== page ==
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say, in that sense, beyond all men who have ever written in our tongue, and I believe in any other, Milton stands pre-eminent.
What is it that distinguishes the Hebrew poetry of Jeremiah, Moses, and David, from all other poetry -leaving out of the question for the moment its Divine inspiration? It is its suggestiveness-you never get to an end of it; you cannot by any possi. bility exhaust the depths of meaning in those sentences. You may translate this Hebrew poetry in the most barbarous way possible, if only you make it an exact translation ; you may be as prosaic as you will, but you cannot bring it down to prose; it remains immutable poetry. Of all the poetry in our tongue, incomparably the greatest is that which we read in our Bibles. It retains some noble flower which preserves all its beauty after it has lost its
I do not read very much of the poetry that is published in these times; old men I don't think do; but all I have read of it seems to be of this kind-take away the aroma, and the whole thing is gone! I think most men will agree with me that the poet-laureate himself-(I never met a lady in my life who was not somewhat idolatrous of the poetlaureate)—but even the poet-laureate himself depends so very much upon phrases and style as to be untranslateable. The poetry of the Scriptures may be said to bear some sort of analogy to the great works of Michael Angelo and Raffaelle, which in the coarsest and most colourless print that can be laid before you, are still full of sublimity. So, I say, Milton eminently possessed that ability. By Milton the wisest amongst us, the most learned, may measure himself; and in proportion as you find your appreciation of Milton increasing, and your perception of the gigantic mass of thought and knowledge there rising, so that the book becomes more and more intelligible, you are yourself rising; and in proportion as you feel yourself unable to make that discovery, depend upon it, I say it with a dogmatic confidence which I cannot now stop to apologise for -but depend upon it you are yourself sinking.
I will now venture to read some few of the passages which I conceive may give you some sort of notion of what is that poetry of which I have been speaking. The masque is thus opened by the attendant spirit
“ Before the starry threshold of Jove's court
My mansion is, where those immortal shapes
To such my errand is. Comas enters with his mad rout, and delivers himself after the fashion of this short and merry measure :
“The star, that bids the shepherd fold,
Now the top of heaven doth hold;
Come, knit hands, and beat the ground,
In a light fantastic round. The lady who is lost “in the blind mazes of the tangled wood," soliloquises of her loneliness in a strain of mingled fear and courage; using amongst other beautiful similes, that of the “sable cloud" with “silver lining,” which has so often been borrowed since by the minor poets. She presently sings a sweet song, hoping her brothers will hear her voice. Comus listening, exclaims :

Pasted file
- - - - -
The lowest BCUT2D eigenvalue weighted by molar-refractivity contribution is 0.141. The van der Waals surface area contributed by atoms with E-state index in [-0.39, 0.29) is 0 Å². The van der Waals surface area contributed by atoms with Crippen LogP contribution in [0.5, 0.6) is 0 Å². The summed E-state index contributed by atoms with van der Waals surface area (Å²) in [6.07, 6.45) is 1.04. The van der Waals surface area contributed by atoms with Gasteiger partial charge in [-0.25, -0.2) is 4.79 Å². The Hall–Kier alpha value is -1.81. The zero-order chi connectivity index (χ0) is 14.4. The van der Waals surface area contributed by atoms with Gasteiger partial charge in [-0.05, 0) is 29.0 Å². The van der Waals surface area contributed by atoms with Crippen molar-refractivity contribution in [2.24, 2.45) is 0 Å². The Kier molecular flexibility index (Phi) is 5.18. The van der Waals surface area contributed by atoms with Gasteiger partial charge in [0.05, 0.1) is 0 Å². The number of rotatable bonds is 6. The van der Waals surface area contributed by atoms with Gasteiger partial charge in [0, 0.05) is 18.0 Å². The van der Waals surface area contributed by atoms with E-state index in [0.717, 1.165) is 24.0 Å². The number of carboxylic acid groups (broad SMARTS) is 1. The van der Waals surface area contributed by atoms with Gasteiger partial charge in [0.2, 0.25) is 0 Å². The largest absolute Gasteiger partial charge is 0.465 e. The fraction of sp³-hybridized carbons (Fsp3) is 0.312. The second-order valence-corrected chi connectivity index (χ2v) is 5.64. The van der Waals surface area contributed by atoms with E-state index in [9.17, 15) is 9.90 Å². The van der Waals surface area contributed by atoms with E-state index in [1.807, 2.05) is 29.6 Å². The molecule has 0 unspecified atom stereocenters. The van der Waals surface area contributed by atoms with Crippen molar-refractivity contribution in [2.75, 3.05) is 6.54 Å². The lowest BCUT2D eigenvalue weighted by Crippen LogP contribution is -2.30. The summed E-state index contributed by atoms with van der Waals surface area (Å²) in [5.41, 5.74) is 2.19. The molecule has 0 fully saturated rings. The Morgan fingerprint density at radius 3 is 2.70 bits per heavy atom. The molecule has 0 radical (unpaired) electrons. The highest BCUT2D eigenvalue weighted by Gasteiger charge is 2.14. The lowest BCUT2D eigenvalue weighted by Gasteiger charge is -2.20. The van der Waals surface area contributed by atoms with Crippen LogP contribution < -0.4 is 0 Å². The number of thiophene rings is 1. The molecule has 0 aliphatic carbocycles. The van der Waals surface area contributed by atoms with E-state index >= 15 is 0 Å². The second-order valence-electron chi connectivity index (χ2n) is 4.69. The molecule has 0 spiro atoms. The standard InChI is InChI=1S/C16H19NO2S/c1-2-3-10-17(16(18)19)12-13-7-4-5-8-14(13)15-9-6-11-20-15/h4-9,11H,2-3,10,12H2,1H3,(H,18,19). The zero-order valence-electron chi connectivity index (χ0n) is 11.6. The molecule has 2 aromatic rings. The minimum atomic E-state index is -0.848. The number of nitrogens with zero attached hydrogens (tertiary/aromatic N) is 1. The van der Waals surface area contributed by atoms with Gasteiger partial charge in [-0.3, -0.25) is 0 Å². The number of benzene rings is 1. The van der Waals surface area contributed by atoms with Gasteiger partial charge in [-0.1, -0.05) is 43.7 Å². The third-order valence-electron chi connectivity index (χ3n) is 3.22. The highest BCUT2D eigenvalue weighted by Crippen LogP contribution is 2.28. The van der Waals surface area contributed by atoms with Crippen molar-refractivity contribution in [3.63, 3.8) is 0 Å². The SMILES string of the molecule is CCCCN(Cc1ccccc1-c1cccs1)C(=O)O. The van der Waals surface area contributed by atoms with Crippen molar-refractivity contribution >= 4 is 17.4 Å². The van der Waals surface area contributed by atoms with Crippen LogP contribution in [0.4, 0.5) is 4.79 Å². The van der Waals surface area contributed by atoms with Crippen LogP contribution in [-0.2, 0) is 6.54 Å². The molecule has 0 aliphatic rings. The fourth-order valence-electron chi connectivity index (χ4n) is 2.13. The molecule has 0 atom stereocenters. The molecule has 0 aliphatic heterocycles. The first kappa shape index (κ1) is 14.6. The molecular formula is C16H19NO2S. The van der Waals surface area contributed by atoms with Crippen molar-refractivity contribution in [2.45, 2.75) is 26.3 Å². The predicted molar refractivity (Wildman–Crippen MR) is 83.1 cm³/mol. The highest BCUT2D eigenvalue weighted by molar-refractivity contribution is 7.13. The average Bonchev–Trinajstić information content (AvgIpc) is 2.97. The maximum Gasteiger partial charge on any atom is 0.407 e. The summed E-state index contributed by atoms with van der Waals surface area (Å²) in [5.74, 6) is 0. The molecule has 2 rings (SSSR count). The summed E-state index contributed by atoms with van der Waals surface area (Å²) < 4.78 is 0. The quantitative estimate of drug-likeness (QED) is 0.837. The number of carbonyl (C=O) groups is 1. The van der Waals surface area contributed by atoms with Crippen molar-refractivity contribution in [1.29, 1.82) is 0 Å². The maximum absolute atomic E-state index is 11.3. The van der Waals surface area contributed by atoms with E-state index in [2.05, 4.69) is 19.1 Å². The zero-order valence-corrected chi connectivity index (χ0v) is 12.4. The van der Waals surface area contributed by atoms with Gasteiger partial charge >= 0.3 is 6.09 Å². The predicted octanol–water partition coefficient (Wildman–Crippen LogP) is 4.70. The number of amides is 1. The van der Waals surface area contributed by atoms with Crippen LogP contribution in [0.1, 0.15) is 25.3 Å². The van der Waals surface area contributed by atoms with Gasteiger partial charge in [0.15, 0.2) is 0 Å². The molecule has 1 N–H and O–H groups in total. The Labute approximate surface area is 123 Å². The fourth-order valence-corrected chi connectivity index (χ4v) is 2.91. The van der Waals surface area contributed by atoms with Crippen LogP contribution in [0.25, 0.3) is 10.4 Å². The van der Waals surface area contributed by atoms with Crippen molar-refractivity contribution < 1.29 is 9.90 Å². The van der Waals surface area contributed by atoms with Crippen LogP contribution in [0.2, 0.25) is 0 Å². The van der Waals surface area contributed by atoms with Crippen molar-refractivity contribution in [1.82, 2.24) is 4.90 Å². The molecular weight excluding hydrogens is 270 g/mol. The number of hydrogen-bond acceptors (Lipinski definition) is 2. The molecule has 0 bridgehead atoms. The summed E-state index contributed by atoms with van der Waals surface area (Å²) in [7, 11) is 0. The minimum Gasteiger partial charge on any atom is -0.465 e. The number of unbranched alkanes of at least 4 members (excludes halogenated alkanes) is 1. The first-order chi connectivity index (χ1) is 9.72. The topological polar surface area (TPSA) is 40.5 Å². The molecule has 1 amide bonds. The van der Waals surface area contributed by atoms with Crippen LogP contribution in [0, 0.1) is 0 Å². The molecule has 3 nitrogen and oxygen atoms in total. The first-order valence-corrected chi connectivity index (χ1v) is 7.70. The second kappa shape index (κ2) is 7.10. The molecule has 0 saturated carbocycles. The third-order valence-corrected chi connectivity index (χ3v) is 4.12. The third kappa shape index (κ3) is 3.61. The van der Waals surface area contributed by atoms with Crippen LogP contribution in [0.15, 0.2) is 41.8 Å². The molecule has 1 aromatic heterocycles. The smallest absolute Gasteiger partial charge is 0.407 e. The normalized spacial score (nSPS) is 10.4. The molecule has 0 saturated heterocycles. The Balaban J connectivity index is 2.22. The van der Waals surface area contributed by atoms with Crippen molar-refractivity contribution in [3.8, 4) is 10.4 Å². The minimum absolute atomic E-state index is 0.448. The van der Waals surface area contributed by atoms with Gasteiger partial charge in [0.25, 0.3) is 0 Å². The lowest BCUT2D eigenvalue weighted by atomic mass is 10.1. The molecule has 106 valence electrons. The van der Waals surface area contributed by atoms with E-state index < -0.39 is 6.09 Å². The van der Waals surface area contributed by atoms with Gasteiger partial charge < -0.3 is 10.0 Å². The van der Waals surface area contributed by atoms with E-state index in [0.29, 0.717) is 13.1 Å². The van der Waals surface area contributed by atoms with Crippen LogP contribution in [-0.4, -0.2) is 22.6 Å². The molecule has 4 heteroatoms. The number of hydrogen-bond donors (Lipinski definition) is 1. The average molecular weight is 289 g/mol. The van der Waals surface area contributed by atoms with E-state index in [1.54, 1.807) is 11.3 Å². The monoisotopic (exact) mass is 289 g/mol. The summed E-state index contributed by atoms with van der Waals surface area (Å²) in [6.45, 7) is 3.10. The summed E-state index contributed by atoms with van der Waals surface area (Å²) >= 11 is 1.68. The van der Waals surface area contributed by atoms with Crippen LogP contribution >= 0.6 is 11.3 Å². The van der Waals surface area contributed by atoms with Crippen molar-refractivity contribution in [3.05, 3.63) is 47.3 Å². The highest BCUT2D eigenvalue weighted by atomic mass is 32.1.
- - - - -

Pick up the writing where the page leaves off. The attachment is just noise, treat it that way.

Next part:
“Can any mortal mixture of earth's mould
Breathe such divine enchanting ravishment?
Comus speaks to the lady, and offers to conduct her to a low but loyal cottage, where she will be safe :Comus. “I know each lane, and every alley green,
Dingle or bushy dell, of this wild wood,
My daily walks and ancient neighbourhood."
“Shepherd, I take thy word,
The brothers, while in quest of their dear sister, converse of her danger, and the shield afforded by virtue and chastity. The elder brother exclaims :
Virtue could see to do what virtue would
She has a hidden strength.
But when lust,
Where no crude surfeit reigns." The rescue of the lady having been effected, the attendant spirit flies aloft, singing
"Mortals, that would follow me,
Love virtue; she alone is free:
Heaven itself would stoop to her.” My object in addressing you has been to awaken in the minds of some a love for poetry, and the culture of poetry. The life of every man is partly sensuous, partly spiritual, partly imaginative. In
our spiritual life we are taught that we to live by faith, not by sight; not by sight of the things of this world, because they are too gross, and too delusive
to be the legitimate guide of our steps; not by sight of the things of the world to come, because they are far above and beyond the reach of our mental vision; but by faith. Even so in our imagination, we live not by sight; not by dwelling among the sordid and utilitarian aspects of the things around us, but by faith in the beautiful, the sublime, and the relations which all things bear to the spirit within us, and to spirits superior to our own. If I may so use this theological term, I would say that by the exercise of faith in that ideal, or imaginative world, we may to a certain extent be weaned from the emptier vanities of the world, and from its coarser delights, and may acquire a thirst for delights yet more refined than those of the imagination itself. The imagination of man is among those awful gifts imparted to him by his Creator, that by means of them he may be trained up and educated to the exercise of those high spiritual powers, which are to be continually expanding and improving throughout the whole duration of the existence of the beatified spirits who stand ministrant before the Divine throne. Of all those to whom has been committed the office of disclosing to us the boundless resources and the purifying energy of a heart-inspired imagination, Milton is the noblest and the most exalted; and in respectfully directing your thoughts to the study of his works, I should be glad indeed to believe that I am leading you to the vestibule of the temple where others daily wait to assist, and partake of, and to direct your worship.